Opinion: We get by with a little help from our friends

Greg McNeilly
Let’s inaugurate the coming debate at next week’s Thanksgiving dinner with reflections of gratitude and appreciation for what unites us, writes McNeilly.

Thanksgiving is nearly here. This most nationalist of traditions predates even our nation’s founding. It remains a core value we share: a time of pause and reflection to thrive in gratitude.

Politics, which always lags behind a free-peoples’ culture, took nearly 200 years before it published a proclamation on our “thanksgiving” practice. Eventually, politicians tend to appropriate everything. Amidst the Civil War, the first Thanksgiving proclamation focused on “the blessings of fruitful fields and healthful skies.”

Thankfully, we are not currently engaged in a (declared) war, civil or otherwise. However, we too, live in extraordinary times. While many are engaged in a virtual war of words and ideas rather than bullets, it is fitting to enter this season with reflection and an attitude of thankfulness. We have so much for which to be thankful.

Here in Michigan, we are thankful for conservative majorities in the state Legislature. Under the leadership of Senate Majority Leader Mike Shirkey and House Speaker Lee Chatfield, our Legislature has been a champion for smarter government, personal liberty and the rule of law. Nowhere has that been more evident than in the battle over Michigan’s budget priorities.

Here in Michigan, we are thankful for conservative majorities in the state Legislature, McNeilly writes.

When Gov. Gretchen Whitmer walked away from budget negotiations, the Legislature stuck together through an arduous process and did the right thing for the citizens of Michigan, completing the budget on time. The House and Senate listened to their constituents and refused to cave to Whitmer’s demands for an unnecessary gas tax hike. Our Legislature equally funded students across the state, supported the priorities of Michigan taxpayers like rural hospitals and law enforcement, and even delivered more funding for our roads and bridges, without putting an increase in revenue on the backs of Michigan families.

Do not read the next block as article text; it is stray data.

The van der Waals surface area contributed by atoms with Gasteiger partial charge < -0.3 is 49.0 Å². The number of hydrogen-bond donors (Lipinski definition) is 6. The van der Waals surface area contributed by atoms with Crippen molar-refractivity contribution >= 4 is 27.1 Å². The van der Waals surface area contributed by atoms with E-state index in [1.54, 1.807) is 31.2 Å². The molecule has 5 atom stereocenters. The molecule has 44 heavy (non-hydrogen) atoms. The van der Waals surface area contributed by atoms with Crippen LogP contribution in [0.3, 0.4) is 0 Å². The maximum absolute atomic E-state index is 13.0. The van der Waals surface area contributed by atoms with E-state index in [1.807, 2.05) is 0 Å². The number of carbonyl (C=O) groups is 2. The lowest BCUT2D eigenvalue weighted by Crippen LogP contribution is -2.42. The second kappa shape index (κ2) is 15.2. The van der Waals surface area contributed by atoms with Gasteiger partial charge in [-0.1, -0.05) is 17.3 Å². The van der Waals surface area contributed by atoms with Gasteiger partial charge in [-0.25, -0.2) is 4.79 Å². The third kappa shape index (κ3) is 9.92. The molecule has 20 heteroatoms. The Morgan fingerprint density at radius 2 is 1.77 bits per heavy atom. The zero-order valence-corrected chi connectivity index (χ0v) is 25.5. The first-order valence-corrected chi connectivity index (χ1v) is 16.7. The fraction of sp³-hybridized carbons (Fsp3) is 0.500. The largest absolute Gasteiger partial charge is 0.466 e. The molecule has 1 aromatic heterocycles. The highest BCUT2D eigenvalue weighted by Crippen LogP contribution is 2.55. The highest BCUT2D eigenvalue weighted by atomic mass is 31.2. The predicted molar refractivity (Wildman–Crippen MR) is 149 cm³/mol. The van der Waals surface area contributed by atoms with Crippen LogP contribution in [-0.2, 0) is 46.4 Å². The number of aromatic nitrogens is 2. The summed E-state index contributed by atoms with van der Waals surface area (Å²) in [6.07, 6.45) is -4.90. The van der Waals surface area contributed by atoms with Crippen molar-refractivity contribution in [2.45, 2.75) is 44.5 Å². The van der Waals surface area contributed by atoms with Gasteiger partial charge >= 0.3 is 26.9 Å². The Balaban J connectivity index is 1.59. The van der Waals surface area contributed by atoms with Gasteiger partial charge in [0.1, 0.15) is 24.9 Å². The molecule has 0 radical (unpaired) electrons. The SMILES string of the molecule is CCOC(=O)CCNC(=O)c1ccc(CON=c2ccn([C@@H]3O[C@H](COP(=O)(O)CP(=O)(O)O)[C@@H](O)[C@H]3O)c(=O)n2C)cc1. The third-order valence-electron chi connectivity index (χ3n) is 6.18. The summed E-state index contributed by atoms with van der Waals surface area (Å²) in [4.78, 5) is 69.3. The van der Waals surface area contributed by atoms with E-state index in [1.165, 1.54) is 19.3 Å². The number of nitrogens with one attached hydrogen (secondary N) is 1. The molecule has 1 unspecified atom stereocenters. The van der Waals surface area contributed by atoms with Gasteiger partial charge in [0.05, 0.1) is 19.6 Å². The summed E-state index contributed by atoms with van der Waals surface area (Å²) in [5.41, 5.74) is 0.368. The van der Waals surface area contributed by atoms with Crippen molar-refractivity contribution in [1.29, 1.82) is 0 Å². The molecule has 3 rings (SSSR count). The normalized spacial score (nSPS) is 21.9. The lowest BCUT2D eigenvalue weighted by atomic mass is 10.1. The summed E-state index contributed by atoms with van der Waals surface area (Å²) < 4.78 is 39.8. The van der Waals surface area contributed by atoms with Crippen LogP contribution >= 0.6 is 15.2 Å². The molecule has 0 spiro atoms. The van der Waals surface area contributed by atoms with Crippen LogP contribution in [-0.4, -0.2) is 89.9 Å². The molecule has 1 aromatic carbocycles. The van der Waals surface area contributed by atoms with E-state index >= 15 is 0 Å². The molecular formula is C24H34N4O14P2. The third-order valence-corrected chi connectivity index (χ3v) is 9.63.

It is unfortunate that Whitmer used her veto pen to undermine these priorities, damaging her credibility and endangering the safety and well-being of Michigan’s most vulnerable citizens. While we will continue to hold Whitmer’s administration accountable, and despite our many differences, we are grateful for the Governor’s willingness and commitment to serving our great state.

We are thankful for the voters, who have seen through the governor’s hypocrisy. Given that our governor’s job approval plummeted below that of our President’s polling, it is crystal clear voters recognize that the Legislature did its job and Whitmer alone owns the consequences of her cuts.

Thank you to every Michigan taxpayer. Today, while our state is dramatically smaller than it was two decades ago, our taxpayers fund the largest government in Michigan’s history.

Finally, we are most thankful for you, the average Michigan resident who goes to work while it is still dark outside, participating in the greatest antipoverty program in mankind’s history: a free market. We are thankful for the vast majority of voters who refuse to let politicians divide us and who, while paying attention to politics, refuse to derive meaning from it; opting instead for purpose in family, friends and community.

During the next year, America will be engaged in an intense debate. It will be an important debate. Passion is justified, intolerance is not. Let’s inaugurate this conversation at next week’s Thanksgiving dinner with reflections of gratitude and appreciation for what unites us.

Greg McNeilly is chairman of the Michigan Freedom Fund.